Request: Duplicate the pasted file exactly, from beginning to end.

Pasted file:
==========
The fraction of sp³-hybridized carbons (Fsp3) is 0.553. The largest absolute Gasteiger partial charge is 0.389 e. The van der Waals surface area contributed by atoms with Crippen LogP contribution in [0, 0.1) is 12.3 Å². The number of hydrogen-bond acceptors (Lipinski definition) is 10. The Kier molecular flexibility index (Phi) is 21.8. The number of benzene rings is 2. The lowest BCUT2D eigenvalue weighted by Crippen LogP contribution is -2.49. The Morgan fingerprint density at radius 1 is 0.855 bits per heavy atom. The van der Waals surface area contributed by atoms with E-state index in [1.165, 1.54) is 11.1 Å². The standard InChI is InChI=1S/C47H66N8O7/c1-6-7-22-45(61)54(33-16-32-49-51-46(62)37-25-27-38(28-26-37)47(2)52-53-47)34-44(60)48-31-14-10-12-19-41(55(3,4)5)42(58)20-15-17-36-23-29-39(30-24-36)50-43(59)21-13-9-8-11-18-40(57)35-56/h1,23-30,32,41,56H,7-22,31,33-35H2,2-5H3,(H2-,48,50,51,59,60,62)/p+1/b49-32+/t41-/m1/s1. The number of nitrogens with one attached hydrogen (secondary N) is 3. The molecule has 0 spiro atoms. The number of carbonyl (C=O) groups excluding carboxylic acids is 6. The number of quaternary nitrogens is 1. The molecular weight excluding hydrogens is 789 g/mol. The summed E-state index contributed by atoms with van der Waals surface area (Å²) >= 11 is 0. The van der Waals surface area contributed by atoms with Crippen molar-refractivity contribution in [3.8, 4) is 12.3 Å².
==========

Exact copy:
The fraction of sp³-hybridized carbons (Fsp3) is 0.553. The largest absolute Gasteiger partial charge is 0.389 e. The van der Waals surface area contributed by atoms with Crippen LogP contribution in [0, 0.1) is 12.3 Å². The number of hydrogen-bond acceptors (Lipinski definition) is 10. The Kier molecular flexibility index (Phi) is 21.8. The number of benzene rings is 2. The lowest BCUT2D eigenvalue weighted by Crippen LogP contribution is -2.49. The Morgan fingerprint density at radius 1 is 0.855 bits per heavy atom. The van der Waals surface area contributed by atoms with E-state index in [1.165, 1.54) is 11.1 Å². The standard InChI is InChI=1S/C47H66N8O7/c1-6-7-22-45(61)54(33-16-32-49-51-46(62)37-25-27-38(28-26-37)47(2)52-53-47)34-44(60)48-31-14-10-12-19-41(55(3,4)5)42(58)20-15-17-36-23-29-39(30-24-36)50-43(59)21-13-9-8-11-18-40(57)35-56/h1,23-30,32,41,56H,7-22,31,33-35H2,2-5H3,(H2-,48,50,51,59,60,62)/p+1/b49-32+/t41-/m1/s1. The number of nitrogens with one attached hydrogen (secondary N) is 3. The molecule has 0 spiro atoms. The number of carbonyl (C=O) groups excluding carboxylic acids is 6. The number of quaternary nitrogens is 1. The molecular weight excluding hydrogens is 789 g/mol. The summed E-state index contributed by atoms with van der Waals surface area (Å²) >= 11 is 0. The van der Waals surface area contributed by atoms with Crippen molar-refractivity contribution in [3.8, 4) is 12.3 Å².